Walker was employed as an entomologist at the British Museum and this book is an attempt to analyse what he collected and named. It’s very detailed and might seem very dry. But there’s a lot of food for the historic imagination in descriptions like this:

Aphis particeps Walker = Myzus persicae (Sulzer)

1848 Zoologist, 6, 2217.

1852 List Homopt. Ins. Brit. Mus., 4, 1011.

Collected with four other species from Cynoglossum officinale near Fleetwood, Lancashire, in October, and described as follows:

The wingless viviparous female. The body is pale brown, small, oval, shining, and rather flat; the antennae are pale yellow and longer than the body; the rostrum is pale yellow; its tip and the eyes are black: the tubes are pale yellow and rather more than one-fourth of the length of the body; the legs are pale yellow; the tips of the tarsi are black. (pg. 103)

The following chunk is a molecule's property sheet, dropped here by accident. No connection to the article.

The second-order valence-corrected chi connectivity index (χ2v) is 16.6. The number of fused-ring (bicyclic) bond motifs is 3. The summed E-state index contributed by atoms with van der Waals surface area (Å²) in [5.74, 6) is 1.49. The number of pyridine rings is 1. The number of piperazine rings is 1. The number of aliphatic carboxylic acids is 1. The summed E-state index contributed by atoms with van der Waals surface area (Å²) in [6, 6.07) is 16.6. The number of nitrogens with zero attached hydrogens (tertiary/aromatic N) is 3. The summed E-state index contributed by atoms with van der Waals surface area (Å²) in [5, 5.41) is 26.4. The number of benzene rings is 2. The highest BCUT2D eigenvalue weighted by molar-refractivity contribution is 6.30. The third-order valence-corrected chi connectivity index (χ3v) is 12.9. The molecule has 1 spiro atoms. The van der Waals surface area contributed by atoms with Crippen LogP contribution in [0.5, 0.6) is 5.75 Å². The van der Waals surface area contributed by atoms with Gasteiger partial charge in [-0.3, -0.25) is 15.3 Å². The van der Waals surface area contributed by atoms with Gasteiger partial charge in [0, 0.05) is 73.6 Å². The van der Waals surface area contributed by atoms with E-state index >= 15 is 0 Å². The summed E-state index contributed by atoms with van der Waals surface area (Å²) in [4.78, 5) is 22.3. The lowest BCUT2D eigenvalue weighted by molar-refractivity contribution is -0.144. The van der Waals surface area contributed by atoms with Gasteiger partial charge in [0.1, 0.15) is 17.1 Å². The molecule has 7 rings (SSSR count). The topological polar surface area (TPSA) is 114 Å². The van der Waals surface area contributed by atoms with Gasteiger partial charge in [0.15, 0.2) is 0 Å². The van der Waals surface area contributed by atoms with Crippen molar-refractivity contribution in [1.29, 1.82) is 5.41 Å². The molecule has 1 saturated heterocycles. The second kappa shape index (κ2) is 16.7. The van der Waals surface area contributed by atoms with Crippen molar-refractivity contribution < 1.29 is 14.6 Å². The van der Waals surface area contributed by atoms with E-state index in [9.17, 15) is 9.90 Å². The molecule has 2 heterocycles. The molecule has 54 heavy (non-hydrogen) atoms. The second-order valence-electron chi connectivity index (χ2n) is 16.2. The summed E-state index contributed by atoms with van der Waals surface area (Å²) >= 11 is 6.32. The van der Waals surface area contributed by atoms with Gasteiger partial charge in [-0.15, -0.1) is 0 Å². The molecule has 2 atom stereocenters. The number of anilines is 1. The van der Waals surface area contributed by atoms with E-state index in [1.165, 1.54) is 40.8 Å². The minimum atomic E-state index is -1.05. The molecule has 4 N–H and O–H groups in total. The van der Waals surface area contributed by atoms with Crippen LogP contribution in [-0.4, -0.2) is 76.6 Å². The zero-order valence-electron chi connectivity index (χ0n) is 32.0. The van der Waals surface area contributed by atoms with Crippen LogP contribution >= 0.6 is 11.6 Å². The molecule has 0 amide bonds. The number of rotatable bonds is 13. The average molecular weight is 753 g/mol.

Cynoglossum officinale is a purple-flowered, sand-growing wildflower whose common name is hound’s-tongue. The officinale of its specific name is a reference to its use in herbal medicine. In Anglo-Saxon times and the Middle Ages, herbalists or magicians would have been picking its leaves; in the nineteenth century, a scientist called Francis Walker was picking aphids off it.

There’s a vignette like that with many of the other descriptions, as Walker simultaneously collects aphids and moments of his own life. I think he must have been an odd and obsessive man, but he had colleagues, even although aphidology can never have been a crowded profession. The description for “Aphis bufo Walker = Iziphya bufo (Walker)” notes that this species was